Has soccer become the national pastime?

"You Gotta Be Kidding!"
by Mickey Charles CEO, The Sports Network

Philadlephia, PA (Sports Network) -- Not quite. And it might never happen in our lifetimes. But, for now, all eyes were focused on the World Cup and Chonju, South Korea (that is #12 on your neighborhood menu) where the U.S. shocked the civilized and uncivilized patrons and fans of international soccer with a 2-0 victory over Mexico to advance to the quarterfinals for the first time sine 1930. For global futbol the world relished the thought that the Americans were usually gone early on. It was a stage where the most powerful country on the planet was treated like it was a Third World nation trying to make its way out of the locker room and having difficulty doing it.

Landon Donovan
Everyone is watching the U.S. team right now and it is laden with heroes in the making, such as its 20-year-old goal-scoring leader, Landon Donovan.
Talk about instant elimination in a March Madness pairing. Of the top five teams in the current world standings only one, Brazil, is still in the competition. Exit visas have been issued to all the others.

Waiting for the boys in red, white and blue are the Germans, three-time World Cup champions. The other countries don't like it but they have to grudgingly accept it. We are still alive and well. Bruce Arena, the team's coach, is a Brooklyn boy who played lacrosse as a youngster (nobody in Flatbush played lacrosse!) in a city where stickball, handball, stoopball, touch football and schoolyard three-on-three was the order of the day.

Everyone is watching the U.S. team right now and it is laden with heroes in the making, such as its 20-year-old goal-scoring leader, Landon Donovan. He is not Kobe Bryant, Sammy Sosa, Donovan McNabb or Brett Hull. The rest of the world thinks that we sleep with baseballs, basketballs, footballs and hockey sticks and that "Take me out to the ballgame" is the real national anthem.

How they resent us. They begrudge us our success and cringe at the thought of our besting them at what they believe to be their game. We are still the Colonies to many of them and football, our brand of it, is barbaric compared to thousands of their fans storming out of the stands to literally kill a referee or two. Give me a break! What am I missing here?

The problem for the rest of the world is that we are finally taking soccer seriously. Teenagers are leaving high school as though they were headed for the NBA but, instead, are off to Europe and the rich leagues there. The U.S. Soccer Federation is doing what it can to copy the club system of foreign leagues by putting top 16-year olds in a residency program in Florida.

In 1996, Major League Soccer was up and running, the first major outdoor U.S. professional league since the disappearance of the North American Soccer League in 1985. Donovan is a current MLS player, as is Brian McBride.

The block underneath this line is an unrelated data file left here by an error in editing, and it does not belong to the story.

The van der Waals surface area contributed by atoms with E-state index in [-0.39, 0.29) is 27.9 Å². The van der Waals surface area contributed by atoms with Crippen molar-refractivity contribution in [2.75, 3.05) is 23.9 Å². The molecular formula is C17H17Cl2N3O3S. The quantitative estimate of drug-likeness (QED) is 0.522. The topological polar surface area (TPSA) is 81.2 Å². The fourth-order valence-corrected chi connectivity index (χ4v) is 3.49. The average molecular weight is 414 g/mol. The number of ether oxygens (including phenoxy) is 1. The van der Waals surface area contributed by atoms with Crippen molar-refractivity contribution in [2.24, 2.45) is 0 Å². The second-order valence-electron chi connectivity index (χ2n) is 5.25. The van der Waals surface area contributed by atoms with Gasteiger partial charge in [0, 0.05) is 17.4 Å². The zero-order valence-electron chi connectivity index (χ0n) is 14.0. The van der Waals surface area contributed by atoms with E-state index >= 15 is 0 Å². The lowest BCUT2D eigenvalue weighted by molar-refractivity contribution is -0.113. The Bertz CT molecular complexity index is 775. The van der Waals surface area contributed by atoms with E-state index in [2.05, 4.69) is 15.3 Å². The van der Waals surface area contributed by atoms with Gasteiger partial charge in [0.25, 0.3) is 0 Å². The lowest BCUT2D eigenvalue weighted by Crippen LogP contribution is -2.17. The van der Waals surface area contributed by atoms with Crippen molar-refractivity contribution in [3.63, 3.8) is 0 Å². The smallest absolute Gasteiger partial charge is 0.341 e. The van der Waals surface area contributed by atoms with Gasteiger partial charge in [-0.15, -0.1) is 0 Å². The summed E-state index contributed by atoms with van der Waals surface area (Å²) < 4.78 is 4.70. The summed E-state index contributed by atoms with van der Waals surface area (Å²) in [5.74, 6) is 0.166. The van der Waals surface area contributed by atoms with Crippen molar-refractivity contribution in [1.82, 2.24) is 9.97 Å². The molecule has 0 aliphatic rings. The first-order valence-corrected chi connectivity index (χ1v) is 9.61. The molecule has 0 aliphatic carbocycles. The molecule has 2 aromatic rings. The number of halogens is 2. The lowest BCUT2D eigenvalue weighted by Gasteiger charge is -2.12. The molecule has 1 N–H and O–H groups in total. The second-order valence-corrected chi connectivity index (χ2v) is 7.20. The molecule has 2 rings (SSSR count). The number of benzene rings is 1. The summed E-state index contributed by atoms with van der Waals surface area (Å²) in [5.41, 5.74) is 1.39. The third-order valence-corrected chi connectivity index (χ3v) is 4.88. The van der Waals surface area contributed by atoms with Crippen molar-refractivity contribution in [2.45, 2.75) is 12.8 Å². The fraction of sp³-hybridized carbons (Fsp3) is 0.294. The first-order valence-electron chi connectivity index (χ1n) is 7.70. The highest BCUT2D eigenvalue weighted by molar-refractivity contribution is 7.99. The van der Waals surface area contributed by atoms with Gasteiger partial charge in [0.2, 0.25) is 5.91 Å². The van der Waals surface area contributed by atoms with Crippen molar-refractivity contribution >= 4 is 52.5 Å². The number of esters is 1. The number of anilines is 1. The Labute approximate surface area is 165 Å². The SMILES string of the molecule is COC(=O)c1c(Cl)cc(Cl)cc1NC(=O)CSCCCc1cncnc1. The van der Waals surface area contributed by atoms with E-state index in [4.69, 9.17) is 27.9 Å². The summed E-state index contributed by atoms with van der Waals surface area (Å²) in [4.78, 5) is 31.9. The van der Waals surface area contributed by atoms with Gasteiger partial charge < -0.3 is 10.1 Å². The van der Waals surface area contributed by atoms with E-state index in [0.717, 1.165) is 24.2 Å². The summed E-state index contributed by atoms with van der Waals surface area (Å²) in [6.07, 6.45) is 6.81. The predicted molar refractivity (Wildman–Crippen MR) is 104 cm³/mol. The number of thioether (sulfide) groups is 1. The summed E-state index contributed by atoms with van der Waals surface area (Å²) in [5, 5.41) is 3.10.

The Germans expect to win. They are planning on it. They are celebrating it preliminarily and think that the U.S. as an opponent is just another "W" on their way to the finals. Derailment of that is not an impossible dream. Losing to the Americans is now considered a blemish on one's record. This is not supposed to be. The traditional world order is falling like so many snowflakes on Lake Placid. Friday's game, at 7:30 a.m. ET, is in Ulsan, South Korea, #14 on the menu listing.

Let's not lose sight of the fact that the Germans struggled against Paraguay, winning 1-0 on a goal in the 88th minute, and have been eliminated in the quarterfinals of the last two World Cups by upstart teams, Bulgaria and Croatia. The fat lady has not begun to sing, not even to warm up and crow is very tasty at this time of the year.

Brian McBride
U.S. forward Brian McBride has two goals [through the game versus Mexico] in the 2002 World Cup.
The given day just might be Friday, June 21st, when any team can beat another. There will be flag-waving American fans in the stands and they will be chanting that "The Yanks Are Coming!" Of that you can be certain. And, there will be cheering in offices and homes around the country. Breakfast at Wimbledon is yesterday's news. It is now breakfast in Ulsan. The U.S. squad remembers '98 when they lost all three of their matches to finish last among 32 entries. That served to inspire their first World Cup shutout since 1950 against Mexico earlier this week.

There are injuries, fatigue and suspensions but they persevere. They are crossing the Rockies headed to the west coast. The Indians will not deter them. Their covered wagons are battered and worn by the elements. The Cavalry is late in arriving. Three matches in nine days and not a water hole in sight. Ingenuity has been factored into the equation and the Americans are playing the way they want to, not the way the game has dictated play for decades.

Goalkeeper Brad Friedel is energized, enlivened and thinks he is Sly Stallone in that German POW camp. He and his teammates will come out firing on Friday and, win or lose, they have brought new respect around the globe for American soccer. A win will have everyone scratching his or her heads from Berlin to Rome. Are we now the team to beat, the kids with destiny on their side?

It might never become the sport that is our national pastime but have our guys done us proud and given it their all, the American way? You gotta be kidding!

The Sports Network, a STATS Company. All Rights Reserved.  home | terms of use | privacy policy | comments | SportsNetworkdata.com